An open letter to Red Cross International

This is my response to an advertisement on television by the Red Cross, asking for donations to help with the victims of the war in Bosnia. It may seem like a trivial comment, but big things are built on little things, and as long as the little things go unchallenged, the big things will be much harder to topple.

Dear Sirs and Madams

I would like to express my concern about an advertisement placed on television by Red Cross concerning helping the victims of the war in Bosnia. In this advertisement you stated that you help victims "especially women and children, who have no part in this conflict". I strongly resent this sexist attitude.

There was a crime gang in England recently, consisting of two males and two females. The women would lure victims into a park where the men would assault and mug them. The women in this gang did not actually participate in the violence, but they are no less guilty of it. The same goes for women in Bosnia. Just because they do not participate in the fighting it does not mean they do not share responsibility. Ethnic hatred is not confined to men. Many women are bigoted and no doubt support and encourage the violence. They don't fight because violence is a man's chore. If a home or family is threatened, it is the man who is required to defend it. If a nation goes to war, it is the men who are sent off to die. If a woman wants violence to be committed, she gets her lover to do it.

Just because I'm a man, it does not make me responsible for the war in Bosnia. The same is true for many millions of men who find themselves within the warzone. Many men fight only to protect their homes and families. Other men have nothing to do with the war at all, but they are still victims. These men are just as innocent as the women, but because they have the same anatomy as those who are responsible, they are declared guilty. These men are innocent, and they deserve to be treated with the same compassion as the women and children.

I condemn you for judging people according to their gender. I condemn you for treating people as genders, not individuals. And I condemn you for your implication that masculinity is responsible for this war.

Yours sincerely

Jason H. den Dulk

I Honour those women but...

I just catalogued a new video into our library collection. It's about the "neglected story" of nurses in Vietnam. Problem is, we don't have another video in our collection about Vietnam, unless you count a couple of feature films. We have no documentary about the men who served there.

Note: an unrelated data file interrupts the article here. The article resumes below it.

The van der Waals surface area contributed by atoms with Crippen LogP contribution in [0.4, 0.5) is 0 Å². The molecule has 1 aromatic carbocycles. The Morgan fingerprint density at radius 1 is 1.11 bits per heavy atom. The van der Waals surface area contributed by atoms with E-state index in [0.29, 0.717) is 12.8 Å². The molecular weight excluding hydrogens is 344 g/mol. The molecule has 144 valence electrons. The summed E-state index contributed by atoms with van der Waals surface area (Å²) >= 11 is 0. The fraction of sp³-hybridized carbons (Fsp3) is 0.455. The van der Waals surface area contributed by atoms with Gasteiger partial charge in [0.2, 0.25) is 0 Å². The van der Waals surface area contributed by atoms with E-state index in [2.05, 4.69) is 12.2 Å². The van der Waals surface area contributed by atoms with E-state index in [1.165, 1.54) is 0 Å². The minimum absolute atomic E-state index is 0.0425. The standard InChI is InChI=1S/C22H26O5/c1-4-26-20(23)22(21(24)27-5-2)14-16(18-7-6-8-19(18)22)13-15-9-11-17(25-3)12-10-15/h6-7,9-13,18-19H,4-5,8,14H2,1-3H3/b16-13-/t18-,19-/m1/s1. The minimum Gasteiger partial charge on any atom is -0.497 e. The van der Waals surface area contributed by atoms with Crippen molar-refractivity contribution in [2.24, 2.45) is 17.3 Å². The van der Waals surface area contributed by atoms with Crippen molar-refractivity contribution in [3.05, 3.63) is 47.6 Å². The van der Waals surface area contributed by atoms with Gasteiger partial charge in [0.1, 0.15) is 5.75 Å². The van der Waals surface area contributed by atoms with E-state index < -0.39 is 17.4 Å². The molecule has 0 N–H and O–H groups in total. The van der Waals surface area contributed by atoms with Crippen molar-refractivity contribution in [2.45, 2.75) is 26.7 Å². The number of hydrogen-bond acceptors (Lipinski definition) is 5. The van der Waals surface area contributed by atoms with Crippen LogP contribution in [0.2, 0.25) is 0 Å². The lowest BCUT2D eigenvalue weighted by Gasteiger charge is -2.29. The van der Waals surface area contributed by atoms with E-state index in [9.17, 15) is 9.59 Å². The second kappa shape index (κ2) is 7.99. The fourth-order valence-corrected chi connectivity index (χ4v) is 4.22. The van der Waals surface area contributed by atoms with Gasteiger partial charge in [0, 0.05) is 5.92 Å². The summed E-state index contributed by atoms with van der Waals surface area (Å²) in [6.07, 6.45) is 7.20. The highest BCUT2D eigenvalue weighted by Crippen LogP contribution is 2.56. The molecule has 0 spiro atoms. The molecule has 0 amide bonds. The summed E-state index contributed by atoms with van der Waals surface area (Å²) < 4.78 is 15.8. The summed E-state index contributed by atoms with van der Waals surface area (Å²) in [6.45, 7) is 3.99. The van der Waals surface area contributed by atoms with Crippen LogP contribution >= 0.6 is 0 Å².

I know that over 50,000 men died there. I know that 8 women died there. I know that the names of the 8 women who died there are inscribed on the memorial. Yet I also know that a couple of years ago, amid great fanfare, a second statue was added next to the monument honoring the women who served there - again amid much talk about their "neglected story." As if the two contributions were somewhat equal.

I also remember the D-Day 50th anniversary celebrations back in 1994, and how the networks took great pains to make sure that the nurses who had served there were well-represented among those who were interviewed and asked for commentary. Again, as if the contributions were somewhat equal.

I honor those women. They served, and risked their lives, and in some cases, lost their lives, voluntarily. You have to honor that. In a way, it's like honoring the Dietrich Bonhoeffers and Corrie ten Booms, who gave andrisked their lives voluntarily to help the Jews during World War II. Their sacrifices were valiant; they were voluntary. But they don't over-shadow the sacrifices of the Jews themselves.

Like Bill Clinton and like most of my generation who could, I avoided service in Vietnam. I didn't risk my life; I didn't kill anyone. I opposed the war, though rather quietly. I don't regret that. But there are times when I think about those who did serve, who died, who were maimed, or who were scarred psychologically, and I feel a lot of guilt. I think it must be a powerful sense of obligation I'm fighting, because I don't feel guilt easily.

Warren Gray

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